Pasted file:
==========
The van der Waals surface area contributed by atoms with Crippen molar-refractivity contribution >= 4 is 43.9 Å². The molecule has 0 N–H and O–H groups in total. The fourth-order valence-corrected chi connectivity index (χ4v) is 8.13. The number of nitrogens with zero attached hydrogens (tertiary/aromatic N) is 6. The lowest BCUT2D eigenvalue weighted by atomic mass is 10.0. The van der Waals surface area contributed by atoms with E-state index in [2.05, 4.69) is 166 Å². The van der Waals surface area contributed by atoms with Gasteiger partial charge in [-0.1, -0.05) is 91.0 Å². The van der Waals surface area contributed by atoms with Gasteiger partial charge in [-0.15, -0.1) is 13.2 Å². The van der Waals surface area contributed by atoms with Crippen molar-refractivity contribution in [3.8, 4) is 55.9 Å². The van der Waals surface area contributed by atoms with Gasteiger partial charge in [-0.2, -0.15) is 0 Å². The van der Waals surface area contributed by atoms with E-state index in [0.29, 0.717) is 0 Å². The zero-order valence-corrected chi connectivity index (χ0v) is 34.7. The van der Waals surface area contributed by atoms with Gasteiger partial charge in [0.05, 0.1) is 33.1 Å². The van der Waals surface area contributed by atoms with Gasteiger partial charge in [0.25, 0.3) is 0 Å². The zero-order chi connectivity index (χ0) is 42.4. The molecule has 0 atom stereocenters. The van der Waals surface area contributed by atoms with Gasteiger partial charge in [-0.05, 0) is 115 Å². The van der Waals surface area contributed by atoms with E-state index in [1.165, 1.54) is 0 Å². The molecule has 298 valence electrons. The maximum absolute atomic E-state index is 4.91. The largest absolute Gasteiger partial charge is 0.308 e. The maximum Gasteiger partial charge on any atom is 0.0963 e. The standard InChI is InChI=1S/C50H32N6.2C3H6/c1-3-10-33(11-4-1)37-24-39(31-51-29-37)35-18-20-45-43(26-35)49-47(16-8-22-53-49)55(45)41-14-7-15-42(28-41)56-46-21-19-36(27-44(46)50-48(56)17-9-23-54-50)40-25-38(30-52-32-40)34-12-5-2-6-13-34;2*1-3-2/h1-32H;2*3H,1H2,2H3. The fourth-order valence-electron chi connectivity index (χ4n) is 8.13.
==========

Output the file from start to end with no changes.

The van der Waals surface area contributed by atoms with Crippen molar-refractivity contribution >= 4 is 43.9 Å². The molecule has 0 N–H and O–H groups in total. The fourth-order valence-corrected chi connectivity index (χ4v) is 8.13. The number of nitrogens with zero attached hydrogens (tertiary/aromatic N) is 6. The lowest BCUT2D eigenvalue weighted by atomic mass is 10.0. The van der Waals surface area contributed by atoms with E-state index in [2.05, 4.69) is 166 Å². The van der Waals surface area contributed by atoms with Gasteiger partial charge in [-0.1, -0.05) is 91.0 Å². The van der Waals surface area contributed by atoms with Gasteiger partial charge in [-0.15, -0.1) is 13.2 Å². The van der Waals surface area contributed by atoms with Crippen molar-refractivity contribution in [3.8, 4) is 55.9 Å². The van der Waals surface area contributed by atoms with Gasteiger partial charge in [-0.2, -0.15) is 0 Å². The van der Waals surface area contributed by atoms with E-state index in [0.29, 0.717) is 0 Å². The zero-order valence-corrected chi connectivity index (χ0v) is 34.7. The van der Waals surface area contributed by atoms with Gasteiger partial charge in [0.05, 0.1) is 33.1 Å². The van der Waals surface area contributed by atoms with Gasteiger partial charge in [0.25, 0.3) is 0 Å². The zero-order chi connectivity index (χ0) is 42.4. The molecule has 0 atom stereocenters. The van der Waals surface area contributed by atoms with Gasteiger partial charge in [-0.05, 0) is 115 Å². The van der Waals surface area contributed by atoms with E-state index in [1.165, 1.54) is 0 Å². The molecule has 298 valence electrons. The maximum absolute atomic E-state index is 4.91. The largest absolute Gasteiger partial charge is 0.308 e. The maximum Gasteiger partial charge on any atom is 0.0963 e. The standard InChI is InChI=1S/C50H32N6.2C3H6/c1-3-10-33(11-4-1)37-24-39(31-51-29-37)35-18-20-45-43(26-35)49-47(16-8-22-53-49)55(45)41-14-7-15-42(28-41)56-46-21-19-36(27-44(46)50-48(56)17-9-23-54-50)40-25-38(30-52-32-40)34-12-5-2-6-13-34;2*1-3-2/h1-32H;2*3H,1H2,2H3. The fourth-order valence-electron chi connectivity index (χ4n) is 8.13.